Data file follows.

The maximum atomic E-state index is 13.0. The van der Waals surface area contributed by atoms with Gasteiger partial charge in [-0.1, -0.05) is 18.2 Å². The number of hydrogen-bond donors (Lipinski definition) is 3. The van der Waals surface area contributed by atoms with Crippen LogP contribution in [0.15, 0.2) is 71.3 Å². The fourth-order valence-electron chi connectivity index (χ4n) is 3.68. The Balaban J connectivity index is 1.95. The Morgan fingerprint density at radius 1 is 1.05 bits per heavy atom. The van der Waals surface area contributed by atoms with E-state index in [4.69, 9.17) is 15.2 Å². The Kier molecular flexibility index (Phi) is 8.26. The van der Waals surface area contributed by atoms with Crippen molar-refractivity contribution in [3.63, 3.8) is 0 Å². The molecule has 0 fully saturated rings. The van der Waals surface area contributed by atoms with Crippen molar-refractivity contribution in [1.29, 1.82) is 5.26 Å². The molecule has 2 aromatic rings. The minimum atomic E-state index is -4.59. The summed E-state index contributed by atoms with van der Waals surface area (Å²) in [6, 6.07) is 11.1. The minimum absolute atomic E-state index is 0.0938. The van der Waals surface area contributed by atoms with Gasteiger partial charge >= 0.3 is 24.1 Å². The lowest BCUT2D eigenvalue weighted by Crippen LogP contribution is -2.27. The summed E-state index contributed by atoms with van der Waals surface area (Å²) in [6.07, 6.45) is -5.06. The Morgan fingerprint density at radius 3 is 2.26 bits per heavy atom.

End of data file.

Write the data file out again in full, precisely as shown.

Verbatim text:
The maximum atomic E-state index is 13.0. The van der Waals surface area contributed by atoms with Gasteiger partial charge in [-0.1, -0.05) is 18.2 Å². The number of hydrogen-bond donors (Lipinski definition) is 3. The van der Waals surface area contributed by atoms with Crippen LogP contribution in [0.15, 0.2) is 71.3 Å². The fourth-order valence-electron chi connectivity index (χ4n) is 3.68. The Balaban J connectivity index is 1.95. The Morgan fingerprint density at radius 1 is 1.05 bits per heavy atom. The van der Waals surface area contributed by atoms with E-state index in [4.69, 9.17) is 15.2 Å². The Kier molecular flexibility index (Phi) is 8.26. The van der Waals surface area contributed by atoms with Crippen molar-refractivity contribution in [3.63, 3.8) is 0 Å². The molecule has 0 fully saturated rings. The van der Waals surface area contributed by atoms with Crippen molar-refractivity contribution in [1.29, 1.82) is 5.26 Å². The molecule has 2 aromatic rings. The minimum atomic E-state index is -4.59. The summed E-state index contributed by atoms with van der Waals surface area (Å²) in [6, 6.07) is 11.1. The minimum absolute atomic E-state index is 0.0938. The van der Waals surface area contributed by atoms with Gasteiger partial charge >= 0.3 is 24.1 Å². The lowest BCUT2D eigenvalue weighted by Crippen LogP contribution is -2.27. The summed E-state index contributed by atoms with van der Waals surface area (Å²) in [6.07, 6.45) is -5.06. The Morgan fingerprint density at radius 3 is 2.26 bits per heavy atom.